While the Democratic primary for U.S. Senate continues to play out over the result in two precincts in the Puna district on Hawaii Island, Republican U.S. Senate nominee Cam Cavasso waits to learn who he will face come November.
Cavasso, a former state lawmaker, handily won the GOP nomination in a field of four candidates with 72 percent of the vote.
He says it doesn't particularly matter to him who wins the Democratic primary. In an interview, Cavasso said:
Frankly, it doesn't really much matter to me which of them I'm running against. They're so similar in their stands and there's such a contrast between myself and them that I think it's a half dozen of one, six of another.
As for his game plan over the next three months, Cavasso ticked off a number of ares on which he will focus his energy. They include:
• Run hard.
• Communicate statewide.
• Make it clear the contrasts between us and share the need for balance in Hawaii and in the U.S. Senate, recognizing that there's a good chance that the U.S. Senate will have a Republican majority and that it's to Hawaii's advantage to have someone on both sides of the aisle in both houses.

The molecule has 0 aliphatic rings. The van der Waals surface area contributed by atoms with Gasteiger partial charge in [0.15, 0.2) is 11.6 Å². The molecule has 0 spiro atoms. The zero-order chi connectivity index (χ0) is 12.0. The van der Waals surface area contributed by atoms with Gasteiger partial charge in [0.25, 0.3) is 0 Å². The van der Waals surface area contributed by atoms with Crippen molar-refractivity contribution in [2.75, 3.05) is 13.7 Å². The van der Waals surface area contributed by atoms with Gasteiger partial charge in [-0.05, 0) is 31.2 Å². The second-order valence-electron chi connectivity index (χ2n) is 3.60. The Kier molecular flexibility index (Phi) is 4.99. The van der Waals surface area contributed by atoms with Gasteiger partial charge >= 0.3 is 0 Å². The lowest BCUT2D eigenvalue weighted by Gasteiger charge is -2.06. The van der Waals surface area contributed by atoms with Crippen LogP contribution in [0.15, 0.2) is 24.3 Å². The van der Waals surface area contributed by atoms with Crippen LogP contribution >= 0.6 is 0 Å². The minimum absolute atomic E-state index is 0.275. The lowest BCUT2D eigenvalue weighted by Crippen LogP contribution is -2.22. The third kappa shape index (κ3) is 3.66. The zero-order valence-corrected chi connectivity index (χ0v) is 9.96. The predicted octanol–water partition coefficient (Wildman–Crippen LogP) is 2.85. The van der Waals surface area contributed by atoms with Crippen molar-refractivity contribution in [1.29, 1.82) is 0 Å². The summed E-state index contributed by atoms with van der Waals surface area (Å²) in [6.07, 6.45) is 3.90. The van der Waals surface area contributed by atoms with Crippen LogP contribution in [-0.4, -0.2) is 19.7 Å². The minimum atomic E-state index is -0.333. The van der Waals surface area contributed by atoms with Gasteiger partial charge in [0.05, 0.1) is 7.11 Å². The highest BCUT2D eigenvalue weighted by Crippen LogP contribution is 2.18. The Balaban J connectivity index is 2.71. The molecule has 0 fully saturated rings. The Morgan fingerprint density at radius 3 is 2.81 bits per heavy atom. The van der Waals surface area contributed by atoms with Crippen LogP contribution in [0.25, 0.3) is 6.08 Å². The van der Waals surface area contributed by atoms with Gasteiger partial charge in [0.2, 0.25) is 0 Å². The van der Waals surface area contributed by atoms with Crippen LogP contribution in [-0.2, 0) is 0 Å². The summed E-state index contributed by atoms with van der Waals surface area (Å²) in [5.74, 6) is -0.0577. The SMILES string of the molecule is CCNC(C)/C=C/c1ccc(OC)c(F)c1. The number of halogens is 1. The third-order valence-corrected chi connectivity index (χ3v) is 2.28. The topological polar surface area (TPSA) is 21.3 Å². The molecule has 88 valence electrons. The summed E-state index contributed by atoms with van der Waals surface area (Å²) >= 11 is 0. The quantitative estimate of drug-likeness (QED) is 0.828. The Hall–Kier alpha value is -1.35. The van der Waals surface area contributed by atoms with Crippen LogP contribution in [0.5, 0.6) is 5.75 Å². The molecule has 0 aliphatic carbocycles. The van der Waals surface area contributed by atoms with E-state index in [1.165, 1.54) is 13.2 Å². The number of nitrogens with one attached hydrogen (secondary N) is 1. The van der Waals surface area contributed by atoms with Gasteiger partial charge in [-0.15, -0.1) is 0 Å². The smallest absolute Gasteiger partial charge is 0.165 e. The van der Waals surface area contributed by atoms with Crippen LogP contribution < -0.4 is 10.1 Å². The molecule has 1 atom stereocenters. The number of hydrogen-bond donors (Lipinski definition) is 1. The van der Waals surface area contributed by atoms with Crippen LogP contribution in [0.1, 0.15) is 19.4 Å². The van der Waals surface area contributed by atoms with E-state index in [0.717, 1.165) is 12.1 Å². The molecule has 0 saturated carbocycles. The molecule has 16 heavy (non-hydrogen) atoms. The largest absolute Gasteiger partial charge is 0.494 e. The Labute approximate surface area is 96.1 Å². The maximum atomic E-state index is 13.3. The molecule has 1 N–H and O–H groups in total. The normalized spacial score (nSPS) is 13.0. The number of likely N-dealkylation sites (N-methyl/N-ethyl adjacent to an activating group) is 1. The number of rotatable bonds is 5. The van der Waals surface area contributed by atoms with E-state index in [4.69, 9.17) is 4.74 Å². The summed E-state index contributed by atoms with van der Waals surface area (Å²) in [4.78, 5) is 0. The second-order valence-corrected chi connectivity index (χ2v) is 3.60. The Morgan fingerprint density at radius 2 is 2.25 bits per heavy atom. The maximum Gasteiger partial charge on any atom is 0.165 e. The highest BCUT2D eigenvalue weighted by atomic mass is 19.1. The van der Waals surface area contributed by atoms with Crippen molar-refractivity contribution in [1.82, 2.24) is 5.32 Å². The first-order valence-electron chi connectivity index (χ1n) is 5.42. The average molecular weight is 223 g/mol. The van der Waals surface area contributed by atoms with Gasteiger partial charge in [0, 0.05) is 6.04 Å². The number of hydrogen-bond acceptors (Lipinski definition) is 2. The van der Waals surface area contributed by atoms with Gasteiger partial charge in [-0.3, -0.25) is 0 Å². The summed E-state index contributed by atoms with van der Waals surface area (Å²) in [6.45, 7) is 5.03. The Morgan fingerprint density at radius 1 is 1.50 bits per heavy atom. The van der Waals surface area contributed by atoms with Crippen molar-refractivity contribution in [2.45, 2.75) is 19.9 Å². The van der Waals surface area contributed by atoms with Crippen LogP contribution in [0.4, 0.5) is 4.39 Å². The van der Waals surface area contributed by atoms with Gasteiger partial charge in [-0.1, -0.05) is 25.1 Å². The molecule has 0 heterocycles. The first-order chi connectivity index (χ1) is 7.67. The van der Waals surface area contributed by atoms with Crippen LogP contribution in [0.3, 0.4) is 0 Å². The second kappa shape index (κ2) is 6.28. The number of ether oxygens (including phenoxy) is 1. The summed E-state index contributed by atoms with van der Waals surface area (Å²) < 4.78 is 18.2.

• To run as a team with (Republican gubernatorial nominee) Duke Aiona and (GOP U.S. House nominee) Charles Djou and people running across the state.
• Work to bring balance both here in Hawaii and in Washington.
Cavasso added he is excited and optimistic about both the campaign.
We've got many, many challenges after going pretty much one direction the last 45 to 50 years and I'll be working to bring people together. I'll be working to reach out to Democrats, independents and Republicans. I can't do it alone. The theme of our race is "A Steersman for Hawaii" -- I'm an outrigger canoe steersman. The steersman can't do it alone. It takes a whole crew working together and I certainly plan to reach out with that goal in mind to find common ground in Hawaii for the majority of our people.